Rebellion over race hate laws, with half a dozen Turnbull government MPs set to cross the floor

Latika Bourke

Latika Bourke, National political reporter

Government stares down renewed push on 18C

Another conservative senator has declared he would cross the floor in support of a bill to water down the Racial Discrimination Act, invoking Prime Minister Malcolm Turnbull’s own words to justify his rebellion.

If people want to insult and offend me, that’s fine, I’m not going to slit my wrists

This means more than half a dozen government senators would now cross the floor should the issue come to a vote.

ACT Senator Zed Seselja.

ACT Senator Zed Seselja.

Liberal senator Zed Seselja told the Senate on Thursday that the current act, which makes it an offence to “insult” or “offend” someone on the basis of their race, was too subjective for a court to decide.

Conservative columnist Andrew Bolt was found to have breached the act in 2011.

A compromise bill has been put forward by Family First senator Bob Day after the Coalition dumped its own promise to repeal section 18C of the act.

The compromise would make it no longer an offence to offend or insult a person on the basis of their race. It would remain unlawful to humiliate or intimidate a person or group of people based on their race or ethnicity.

“When Senator Day proposed an alternative compromise for reform of the act that simply struck out the words ‘insult’ and ‘offend’ the then communications minister, now Prime Minister Turnbull, said he was ‘very comfortable’ with the proposal and did not foresee ‘any negative impact’,” Senator Seselja said.

“So it is clear there has been substantial support in this Parliament for this reform over the last few years. But we haven’t matched those words with deeds.”

Senator Seselja noted Mr Turnbull has previously said changing the act must be done “delicately” and “you’ve got to bring people along with you”.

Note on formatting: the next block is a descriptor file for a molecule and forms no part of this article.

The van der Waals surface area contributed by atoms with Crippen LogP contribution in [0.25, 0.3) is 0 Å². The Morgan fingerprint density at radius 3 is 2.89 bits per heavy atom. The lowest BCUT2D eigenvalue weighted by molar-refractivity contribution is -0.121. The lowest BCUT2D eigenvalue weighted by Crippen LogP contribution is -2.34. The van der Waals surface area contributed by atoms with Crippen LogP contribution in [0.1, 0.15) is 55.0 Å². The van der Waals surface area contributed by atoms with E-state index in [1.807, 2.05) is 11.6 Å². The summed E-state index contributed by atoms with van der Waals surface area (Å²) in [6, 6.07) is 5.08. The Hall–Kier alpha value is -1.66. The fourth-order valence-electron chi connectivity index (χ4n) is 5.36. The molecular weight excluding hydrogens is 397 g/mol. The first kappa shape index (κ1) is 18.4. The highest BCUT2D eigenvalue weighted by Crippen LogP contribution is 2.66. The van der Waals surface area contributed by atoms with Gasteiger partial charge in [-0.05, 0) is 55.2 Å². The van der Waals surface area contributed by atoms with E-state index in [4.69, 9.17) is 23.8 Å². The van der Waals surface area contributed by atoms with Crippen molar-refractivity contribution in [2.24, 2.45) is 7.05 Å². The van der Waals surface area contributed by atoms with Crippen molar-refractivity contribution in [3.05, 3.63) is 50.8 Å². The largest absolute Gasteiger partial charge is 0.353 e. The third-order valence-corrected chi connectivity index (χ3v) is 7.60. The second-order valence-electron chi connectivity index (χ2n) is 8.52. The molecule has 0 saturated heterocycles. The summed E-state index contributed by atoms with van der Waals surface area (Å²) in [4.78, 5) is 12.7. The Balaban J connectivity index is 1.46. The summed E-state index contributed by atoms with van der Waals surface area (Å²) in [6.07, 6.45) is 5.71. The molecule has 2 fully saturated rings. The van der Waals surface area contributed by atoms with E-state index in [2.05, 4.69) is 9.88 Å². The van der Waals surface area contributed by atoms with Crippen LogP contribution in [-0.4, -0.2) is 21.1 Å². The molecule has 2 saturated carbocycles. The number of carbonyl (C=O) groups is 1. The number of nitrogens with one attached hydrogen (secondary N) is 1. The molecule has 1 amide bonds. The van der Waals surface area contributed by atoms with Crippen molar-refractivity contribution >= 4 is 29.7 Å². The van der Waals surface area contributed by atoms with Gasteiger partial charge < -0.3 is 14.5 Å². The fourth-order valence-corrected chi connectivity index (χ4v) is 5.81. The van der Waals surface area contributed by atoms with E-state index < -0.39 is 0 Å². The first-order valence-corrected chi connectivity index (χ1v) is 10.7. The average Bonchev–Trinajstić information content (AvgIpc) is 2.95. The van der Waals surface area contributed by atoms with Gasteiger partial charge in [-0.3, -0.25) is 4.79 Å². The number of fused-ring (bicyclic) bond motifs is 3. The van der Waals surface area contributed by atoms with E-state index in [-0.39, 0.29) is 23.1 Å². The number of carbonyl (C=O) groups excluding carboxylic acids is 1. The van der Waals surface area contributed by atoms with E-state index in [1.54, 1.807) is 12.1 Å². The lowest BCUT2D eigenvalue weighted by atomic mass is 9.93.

“Well I believe the time to bring people along is now,” Senator Seselja said.

He added that, despite the government’s decision to set the issue to one side under the leadership of former prime minister Tony Abbott, it was important to stick to the Coalition’s pre-election promise to repeal section 18C of the act.

Senator Seselja’s intervention sees him join fellow Liberals Cory Bernardi, Dean Smith, Linda Reynolds, Chris Back and Ian Macdonald in declaring they would back the compromise bill.

Mr Turnbull’s assistant minister and numbers man, senator James McGrath, had told the Young Liberals he would also cross the floor but has retreated from his strident stance since being elected to the frontbench. Crossing the floor would mean giving up his ministerial position.

A vote is unlikely to occur after Mr Turnbull asked Senator Day to delay any vote. A senior government source confirmed the Coalition would not revisit the issue, citing the need to keep the Muslim community on-side during the heightened national security environment.

Labor senator Lisa Singh called on Mr Turnbull to declare his position publicly.

“We’ve had silence, we’ve had absolute silence from the Prime Minister,” she said.

“So who is to know where this government stands? You are completely divided on this, completely divided,” Senator Singh told government senators.

Senator Macdonald confirmed his support for the bill and said it was right that it should remain an offence to humiliate and intimidate a person based on their race.

He told the Senate: “If people want to insult and offend me, that’s fine, I’m not going to slit my wrists.”

Senator Back also spoke in favour of the proposal and described the act in its current form as a “grotesque limitation on political discourse”.

Labor senator Jenny McAllister called on Liberals backing change to provide a list of the insults and offences they want people to be allowed to say if the law is changed.